Companies of all types and sizes typically want to grow in one way or another—whether it’s in terms of revenues, profits, number of employees or customers, market share or number of locations. And while not every small-business owner always has aspirations to build the next Google, almost every entrepreneur wants to see progress from one year to the next, even if it’s just in the amount of money you can take home to your families.
So the critical question is: How much does it cost to grow? And once you figure that out, will the money invested truly yield a return?
Before you can plan for business growth, it's critical to understand how your growth plans will affect your bottom line in the short, medium and long term. Ultimately, growth should be accretive, not dilutive, to your earnings.
When determining your future growth, the issues you'll most likely be concerned with are some of the same issues that plagued small-business owners at the turn of the last century, including OSHA health and safety standards, minimum wage standards, personal injury and workman’s compensation claims, and product liability litigation. These long-term issues may never be entirely resolved, but as our economy remains volatile, new legal, financial and organizational issues have begun to emerge, including the protection of our intellectual property, doing business in the global village, building effective social media strategies and a renewed focus on satisfying (and keeping) customers. Take some steps and do homework as to how much those additional issues may cost you. And talk to key advisors and experts before making decisions on any of the above.
Global competition and rapid technological advancements are creating new business models, such as geographically dispersed workforces, flattened organizational structures and strategic partnering among customers, vendors and suppliers. And companies of all sizes are developing work teams that communicate and collaborate online instead of around a conference table or by the water cooler. The virtual workplace—where there's significantly less human interaction—could lower overhead costs, but is also bringing new challenges in the protection of privacy, confidentiality and copyright laws.
Given these rapidly developing changes in our marketplace, the challenge is, how and when should you grow? Should you grow deep or grow wide?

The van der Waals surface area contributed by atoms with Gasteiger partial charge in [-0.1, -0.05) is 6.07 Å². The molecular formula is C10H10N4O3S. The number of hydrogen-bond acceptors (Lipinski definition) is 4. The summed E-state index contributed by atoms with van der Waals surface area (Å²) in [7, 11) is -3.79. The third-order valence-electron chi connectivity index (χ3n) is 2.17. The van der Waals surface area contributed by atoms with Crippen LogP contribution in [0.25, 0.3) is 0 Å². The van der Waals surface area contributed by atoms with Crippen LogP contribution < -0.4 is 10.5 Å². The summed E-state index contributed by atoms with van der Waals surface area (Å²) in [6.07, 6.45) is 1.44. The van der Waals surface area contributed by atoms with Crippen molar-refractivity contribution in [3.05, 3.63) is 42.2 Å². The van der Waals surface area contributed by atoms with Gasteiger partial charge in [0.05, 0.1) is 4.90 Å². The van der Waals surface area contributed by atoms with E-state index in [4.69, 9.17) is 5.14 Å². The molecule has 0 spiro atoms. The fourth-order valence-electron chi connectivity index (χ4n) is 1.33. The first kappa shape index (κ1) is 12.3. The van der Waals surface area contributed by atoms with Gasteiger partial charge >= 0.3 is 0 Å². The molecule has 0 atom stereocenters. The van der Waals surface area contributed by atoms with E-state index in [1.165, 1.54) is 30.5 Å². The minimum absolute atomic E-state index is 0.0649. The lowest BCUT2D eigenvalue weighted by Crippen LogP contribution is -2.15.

And these questions lead to other key issues that can be difficult but critical to address, such as:
- What strategies should be used to facilitate growth?
- How do you know whether these strategies are appropriate for your business?
How much will these strategies cost to implement? Will all costs be incurred in a lump sum, or over time?
- Are there problems with your business structure that need resolving before you can implement the growth strategy you've selected? How much will it cost to fill in the holes in your formulation?
- How can you build on your strengths and compensate for your weaknesses?
- How might the growth strategy you've selected present new risks or make you vulnerable?
- Is this the right time to grow? That is, have you put a proper foundation for growth in place?
- Is capital available to fuel growth, and at what direct or indirect cost?
- Are market conditions ripe for growth opportunities on a macro or micro level?
Setting the Stage for Growth
Before you can prepare your small company for the next stage of growth, you need to analyze its strengths and weaknesses. Looking for what’s working well serves to concentrate your efforts where you have the best chance of success, which can save you time and money. As it's often been said, it is far easier to grow from the core, grow where you're planted and grow into the areas where your roots will naturally expand. And by looking for your strengths, you’ll also spot your weaknesses.
Start your strengths and weaknesses analysis in these seven key areas:
1. Costs and revenues. Examine them carefully for every part of your business. Are revenues rising or falling? How about profit margins? Which divisions or departments stand out? Which protocols or services are more in demand or more profitable than others? Why? Do you enjoy a strong positive cash flow?
2. Personnel. Do certain employees show exceptional skills or produce outstanding results? Where in the company is the strongest management, organization and planning? Do you have the talent on staff to handle your anticipated growth, or would you have to hire new personnel? Do you have a strong “No. 2" in command who can make sure the trains are running on time while you're executing growth strategies? If not, how much do you need to budget to add this key person? Where is your deadwood? How can you prune? Have you built the right cultural foundation to support growth?
3. Operations. Are there areas that seem to be trouble-free, functioning with little supervision but always delivering results? How do your key managers in those areas achieve such consistent results? And can their techniques be used throughout the company to shore up weak spots?